My Librarian: Virginia Johnson
I've been interested in history and writing since I was a kid. Thinking of being the next Marion Ravenwood, I earned a degree in anthropology from William & Mary. Upon graduating, I somehow managed to finesse an entry-level job at the Smithsonian, having done summer study at a Roman fort excavation in Warwickshire.
Despite enjoying the chance to stabilize (carefully clean and box) artifacts from Captain Cook's voyages and ornamental Japanese swords and guns, it was clear this job had no career path. It was back to being a local tour guide (Mary Washington, Eliza Kortwright Monroe, and I are well-acquainted) for a bit until the library took me under its wing.
A stretch at the College of Library and Information Science at the University of Maryland taught me many things, including the way of the storyteller and how to do a bang-up job on a pathfinder about King Arthur. Since coming to CRRL, I've migrated from Youth Services to Research to the Web Team, where I do a lot of writing and editing.
I have a tremendous interest in Virginia history, probably as a result of growing up in "America's Most Historic City." I particularly enjoy the odder stories from history, historical novels, magical realism, multigenerational sagas, mysteries, British fantasy and humor (often combined!), psychological horror--or Gothic, if you prefer, and novels set in other cultures.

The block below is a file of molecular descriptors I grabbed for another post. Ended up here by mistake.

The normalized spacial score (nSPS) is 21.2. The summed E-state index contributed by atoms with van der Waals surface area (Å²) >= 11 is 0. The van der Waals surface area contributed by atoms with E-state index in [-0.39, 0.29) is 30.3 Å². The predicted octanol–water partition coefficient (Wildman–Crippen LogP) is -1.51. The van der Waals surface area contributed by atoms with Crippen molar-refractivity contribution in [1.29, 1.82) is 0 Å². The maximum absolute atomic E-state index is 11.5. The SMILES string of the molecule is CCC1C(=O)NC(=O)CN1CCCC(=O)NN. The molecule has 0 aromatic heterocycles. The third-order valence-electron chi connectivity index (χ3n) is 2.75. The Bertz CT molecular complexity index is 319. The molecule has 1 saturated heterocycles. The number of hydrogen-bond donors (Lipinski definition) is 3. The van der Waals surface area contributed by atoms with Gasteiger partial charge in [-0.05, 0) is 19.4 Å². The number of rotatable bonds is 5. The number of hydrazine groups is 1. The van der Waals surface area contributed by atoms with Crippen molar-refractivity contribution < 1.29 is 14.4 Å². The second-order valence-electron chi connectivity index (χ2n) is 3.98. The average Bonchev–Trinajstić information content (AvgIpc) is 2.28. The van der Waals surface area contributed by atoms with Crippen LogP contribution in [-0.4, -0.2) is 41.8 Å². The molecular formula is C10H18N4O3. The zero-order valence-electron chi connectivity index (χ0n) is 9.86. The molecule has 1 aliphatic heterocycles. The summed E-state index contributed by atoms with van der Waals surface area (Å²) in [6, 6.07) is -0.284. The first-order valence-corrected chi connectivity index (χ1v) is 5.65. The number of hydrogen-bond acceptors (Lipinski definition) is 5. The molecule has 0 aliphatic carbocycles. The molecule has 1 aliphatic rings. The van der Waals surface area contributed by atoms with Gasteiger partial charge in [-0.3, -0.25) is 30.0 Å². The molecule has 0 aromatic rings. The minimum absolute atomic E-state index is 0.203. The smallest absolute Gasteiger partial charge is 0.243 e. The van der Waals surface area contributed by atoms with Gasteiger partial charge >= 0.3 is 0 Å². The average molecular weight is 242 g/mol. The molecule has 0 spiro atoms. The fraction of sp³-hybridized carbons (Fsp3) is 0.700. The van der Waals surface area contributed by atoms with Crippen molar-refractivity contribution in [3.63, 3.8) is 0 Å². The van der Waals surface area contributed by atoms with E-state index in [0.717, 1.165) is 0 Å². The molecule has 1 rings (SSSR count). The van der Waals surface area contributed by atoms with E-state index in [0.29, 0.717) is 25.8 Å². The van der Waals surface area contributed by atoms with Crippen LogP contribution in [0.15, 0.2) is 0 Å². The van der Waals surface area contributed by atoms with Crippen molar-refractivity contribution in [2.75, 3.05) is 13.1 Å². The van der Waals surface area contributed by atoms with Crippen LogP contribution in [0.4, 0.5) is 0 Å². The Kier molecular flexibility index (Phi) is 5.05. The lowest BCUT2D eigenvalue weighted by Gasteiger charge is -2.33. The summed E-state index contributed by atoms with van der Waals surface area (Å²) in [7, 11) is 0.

Drop me a line. I'll find something good for you!
When “Baltimore boy” and chef John Shields brought his Chesapeake Bay-style cooking to California years ago, he was urged to write a cookbook about the regional cuisine. Chesapeake Bay Cooking with John Shields is in its 25th anniversary edition now, but its recipes and reminiscences are as fresh as they are delicious.
If your young child likes vivid photographs with lots going on and lots to think about, your family will enjoy sharing Spectacular Spring: All Kinds of Spring Facts and Fun, by Bruce Goldstone. Like many of the Dorling-Kindersley books, this one has two ways to read it.
For example, one headline reads, “Days Get Longer." You might prefer to just go from headline to headline for the youngest listeners. As your children grow and their interest levels in the details of the world around them increase, bring in the rest of the words on the page. Below "Days Get Longer," you'll see, “Spring begins on the vernal equinox. In the Northern Hemisphere, that’s a day near March 20 when day and night are both 12 hours long.”
For older readers/listeners, there are also pages devoted to some of those how-and-why questions, with their own bright illustrations, such as, “How Do Umbrellas Work?” and “Seeds Travel in Many Ways.”
Chris Barash’s Is It Passover Yet? is a sweet and gentle choice for young children who are excited as Passover draws near. Through simple rhyming text and bright, clear pictures, we first see the signs of spring—animals frisking and plants growing. Then, we see a human family is getting ready for a special time, too. They clean the house together and make traditional dishes for their expected visitors.